Skin Cancer

Skin cancer is the uncontrolled growth of abnormal skin cells, which usually occurs in people who have been exposed to too much ultraviolet (UV) light from the sun.
There are three main types of skin cancer: basal cell carcinoma, squamous cell carcinoma and melanoma.

Treatment

Small and superficial skin cancers may be treated with diathermy or laser and in some cases a topical cream can be applied.  Larger and non-superficial skin cancers will require surgical excision. 

Surgical techniques

Simple excision.  The surgeon will excise the skin cancer with a scalpel.  An adequate margin of healthy skin is removed because this improves the likelihood that all of the cancer has been removed.  The removed cancer will be sent for pathology testing.
Skin graft.  If a lot of skin must be removed, the surgeon may not be able to pull the edges of the healthy skin together, so a skin graft or a local flap of skin may be necessary.  A split skin graft involves removal of a thin layer of normal skin from a healthy part of the body, such as the arm, thigh or buttock.  The graft is placed over the gap created by the removal of the skin cancer and sutured into place.  The donor site usually heals in about 10 – 14 days and leaves a visible scarred area.
Full thickness skin graft.  This is a thicker graft that is commonly used to re-surface defects on the face.  The grafts are often taken from the neck or behind the ear.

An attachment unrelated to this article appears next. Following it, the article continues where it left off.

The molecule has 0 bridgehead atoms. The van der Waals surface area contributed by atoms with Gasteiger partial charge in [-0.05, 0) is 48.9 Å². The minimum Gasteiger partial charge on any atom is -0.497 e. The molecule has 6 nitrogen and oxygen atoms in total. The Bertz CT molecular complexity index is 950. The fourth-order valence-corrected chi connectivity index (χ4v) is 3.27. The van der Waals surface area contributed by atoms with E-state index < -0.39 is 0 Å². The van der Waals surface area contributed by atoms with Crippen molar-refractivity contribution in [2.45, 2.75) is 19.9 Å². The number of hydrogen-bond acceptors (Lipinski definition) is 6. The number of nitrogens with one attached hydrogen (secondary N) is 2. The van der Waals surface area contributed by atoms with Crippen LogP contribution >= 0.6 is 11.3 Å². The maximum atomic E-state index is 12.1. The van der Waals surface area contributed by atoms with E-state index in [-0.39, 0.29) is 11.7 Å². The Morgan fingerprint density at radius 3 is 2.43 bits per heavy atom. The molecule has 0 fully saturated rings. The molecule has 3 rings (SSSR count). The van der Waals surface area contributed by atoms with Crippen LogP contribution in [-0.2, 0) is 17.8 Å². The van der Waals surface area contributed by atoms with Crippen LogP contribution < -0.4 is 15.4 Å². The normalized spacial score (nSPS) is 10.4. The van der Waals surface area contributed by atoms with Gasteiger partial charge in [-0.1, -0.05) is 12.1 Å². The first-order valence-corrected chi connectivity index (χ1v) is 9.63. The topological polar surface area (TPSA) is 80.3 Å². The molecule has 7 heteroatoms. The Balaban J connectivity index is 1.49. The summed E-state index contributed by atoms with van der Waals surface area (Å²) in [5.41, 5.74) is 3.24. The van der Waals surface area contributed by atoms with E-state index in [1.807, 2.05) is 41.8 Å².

Skin flap.  A skin flap may be used to repair a large area.  This method is often used for the face.

 

Estimated costs

Total cost: $400 - $2000

Risks and possible problems

• Infection of the wound, which can be treated with antibiotics.
• Bleeding from the wound.
• Incomplete excision, which may require further surgery.
• Wound breakdown.  Although a wound usually heals well in 2 weeks or so, complete healing may take weeks or months.  Occasionally the wound may reopen due to strenuous activity or unexpected pulling.
• Loss of skin graft or flap.  Due to a number of factors, a skin graft or flap may not “take” and part or all of the flap may be lost.  Further surgery may then be necessary.
• Scarring of the surgical site depends on factors such as the size of the skin cancer, its location, the rate of healing, your age and general health, and genetic make-up.  Some people develop thick, raised and itchy keloid scars.

If you need more information, please call 03 8769 8555 or email us at info@corymbiahouse.com.au and we will get back to you next business day.

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